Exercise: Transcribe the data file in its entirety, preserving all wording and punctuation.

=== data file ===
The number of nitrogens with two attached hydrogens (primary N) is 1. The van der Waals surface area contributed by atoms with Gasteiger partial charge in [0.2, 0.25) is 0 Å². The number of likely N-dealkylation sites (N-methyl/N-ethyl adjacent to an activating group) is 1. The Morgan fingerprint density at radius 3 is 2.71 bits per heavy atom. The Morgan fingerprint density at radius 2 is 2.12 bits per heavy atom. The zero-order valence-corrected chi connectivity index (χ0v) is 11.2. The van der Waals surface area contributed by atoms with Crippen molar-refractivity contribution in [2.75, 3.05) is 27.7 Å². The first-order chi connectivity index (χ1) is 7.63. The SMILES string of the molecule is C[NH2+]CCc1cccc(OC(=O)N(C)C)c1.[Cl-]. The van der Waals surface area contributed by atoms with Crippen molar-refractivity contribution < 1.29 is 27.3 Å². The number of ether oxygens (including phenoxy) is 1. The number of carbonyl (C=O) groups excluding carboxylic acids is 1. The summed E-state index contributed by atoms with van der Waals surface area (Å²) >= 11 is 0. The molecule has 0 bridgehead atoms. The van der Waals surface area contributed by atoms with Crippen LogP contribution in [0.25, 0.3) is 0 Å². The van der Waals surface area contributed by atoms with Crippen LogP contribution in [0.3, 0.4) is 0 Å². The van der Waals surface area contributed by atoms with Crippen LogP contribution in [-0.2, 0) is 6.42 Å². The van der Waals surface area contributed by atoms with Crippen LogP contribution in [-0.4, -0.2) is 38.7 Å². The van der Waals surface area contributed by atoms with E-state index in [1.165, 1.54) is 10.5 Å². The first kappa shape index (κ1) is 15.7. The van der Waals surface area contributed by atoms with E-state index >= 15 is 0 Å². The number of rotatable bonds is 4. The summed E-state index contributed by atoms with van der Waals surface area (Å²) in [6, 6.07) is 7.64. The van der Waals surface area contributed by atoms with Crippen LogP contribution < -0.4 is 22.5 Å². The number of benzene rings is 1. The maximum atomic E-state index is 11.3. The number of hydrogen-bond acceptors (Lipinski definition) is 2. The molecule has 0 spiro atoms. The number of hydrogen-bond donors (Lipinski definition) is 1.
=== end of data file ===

The number of nitrogens with two attached hydrogens (primary N) is 1. The van der Waals surface area contributed by atoms with Gasteiger partial charge in [0.2, 0.25) is 0 Å². The number of likely N-dealkylation sites (N-methyl/N-ethyl adjacent to an activating group) is 1. The Morgan fingerprint density at radius 3 is 2.71 bits per heavy atom. The Morgan fingerprint density at radius 2 is 2.12 bits per heavy atom. The zero-order valence-corrected chi connectivity index (χ0v) is 11.2. The van der Waals surface area contributed by atoms with Crippen molar-refractivity contribution in [2.75, 3.05) is 27.7 Å². The first-order chi connectivity index (χ1) is 7.63. The SMILES string of the molecule is C[NH2+]CCc1cccc(OC(=O)N(C)C)c1.[Cl-]. The van der Waals surface area contributed by atoms with Crippen molar-refractivity contribution < 1.29 is 27.3 Å². The number of ether oxygens (including phenoxy) is 1. The number of carbonyl (C=O) groups excluding carboxylic acids is 1. The summed E-state index contributed by atoms with van der Waals surface area (Å²) >= 11 is 0. The molecule has 0 bridgehead atoms. The van der Waals surface area contributed by atoms with Crippen LogP contribution in [0.25, 0.3) is 0 Å². The van der Waals surface area contributed by atoms with Crippen LogP contribution in [0.3, 0.4) is 0 Å². The van der Waals surface area contributed by atoms with Crippen LogP contribution in [-0.2, 0) is 6.42 Å². The van der Waals surface area contributed by atoms with Crippen LogP contribution in [-0.4, -0.2) is 38.7 Å². The van der Waals surface area contributed by atoms with E-state index in [1.165, 1.54) is 10.5 Å². The first kappa shape index (κ1) is 15.7. The van der Waals surface area contributed by atoms with E-state index >= 15 is 0 Å². The number of rotatable bonds is 4. The summed E-state index contributed by atoms with van der Waals surface area (Å²) in [6, 6.07) is 7.64. The van der Waals surface area contributed by atoms with Crippen LogP contribution < -0.4 is 22.5 Å². The number of benzene rings is 1. The maximum atomic E-state index is 11.3. The number of hydrogen-bond acceptors (Lipinski definition) is 2. The molecule has 0 spiro atoms. The number of hydrogen-bond donors (Lipinski definition) is 1.